A brief introduction to gastroenteritis
How do I pronounce gastroenteritis?
For the sake of easy reading in this article, we will refer to gastroenteritis as gastro. Gastro is often referred to as the ‘stomach flu’ due to its symptoms commonly being diarrhoea and vomiting. What is interesting is that it is actually not a type flu at all. What happens with gastro, is that your stomach and intestines become inflamed which is typically caused by a parasitic, viral or bacterial infection.
Most people can recover without treatment, but it is also important to know when you need to seek medical advice.
As informative as this article may be, it is written only to serve as a guideline and is not intended to act as a diagnosis or treatment for any associated condition. We would suggest that you please consult with your doctor or healthcare professional for that.
What are the common causes of gastro?
There are a variety of ways that gastro is spread, it is most commonly spread through:
- Not washing your hands after going to the toilet or after changing a diaper.
- Eating or drinking contaminated food or water, such as sewage-contaminated water.
- Coming into contact with someone who has the virus (viral infection).
- Eating raw or unhygienically prepared food.
This is the least common cause of gastro. However, it is possible to pick up organisms like cryptosporidium or giardia by drinking contaminated water or by swimming in a contaminated swimming pool.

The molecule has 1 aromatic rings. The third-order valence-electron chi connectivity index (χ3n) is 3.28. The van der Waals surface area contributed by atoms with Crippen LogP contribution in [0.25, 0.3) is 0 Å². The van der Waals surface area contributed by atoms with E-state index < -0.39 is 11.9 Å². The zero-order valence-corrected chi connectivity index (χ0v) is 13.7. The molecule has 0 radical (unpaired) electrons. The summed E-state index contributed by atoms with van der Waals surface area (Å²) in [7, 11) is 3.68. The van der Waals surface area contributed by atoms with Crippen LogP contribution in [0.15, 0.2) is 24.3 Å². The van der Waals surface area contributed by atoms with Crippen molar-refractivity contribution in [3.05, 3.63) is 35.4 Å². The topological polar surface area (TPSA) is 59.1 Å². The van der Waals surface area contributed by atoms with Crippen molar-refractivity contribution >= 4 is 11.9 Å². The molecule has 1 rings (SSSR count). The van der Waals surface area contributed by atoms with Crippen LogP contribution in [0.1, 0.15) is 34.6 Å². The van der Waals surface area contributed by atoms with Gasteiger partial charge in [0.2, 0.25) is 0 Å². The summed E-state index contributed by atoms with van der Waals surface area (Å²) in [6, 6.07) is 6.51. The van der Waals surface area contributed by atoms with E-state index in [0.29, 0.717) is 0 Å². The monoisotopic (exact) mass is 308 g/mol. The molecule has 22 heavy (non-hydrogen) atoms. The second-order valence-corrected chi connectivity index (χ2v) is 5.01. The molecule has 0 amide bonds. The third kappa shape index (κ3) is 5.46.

The most common cause of gastro, is a viral infection. It can be caused by different strands of viruses, but the most common two are the rotavirus and the norovirus. It is highly contagious and precautions should always be taken so as to lower your risk of infection.
Causes of viral gastro
People with the highest risk of infection are:
- Infants and young children under five years old.
- Elderly people, particularly those living in nursing homes.
- Children and adults who suffer from weak immune systems.
- People in group situations such as schools, hospitals, nursing homes and even cruise ships.
This is the most common cause of diarrhoea in small children and infants. Children act as the ‘spreading agent’ who then infect other adults and children. The virus enters the patient from their mouth, being spread orally.
Your symptoms will start to show after two days from infection, and can be any or all of the following:
- Loss of appetite
- Watery stool
This strand of virus can affect people of all ages and is especially contagious. It is known to spread through contaminated water, food, surfaces and infected people. This type of virus is commonly found in crowded areas, as mentioned above. It can also lead to severe diarrhoea.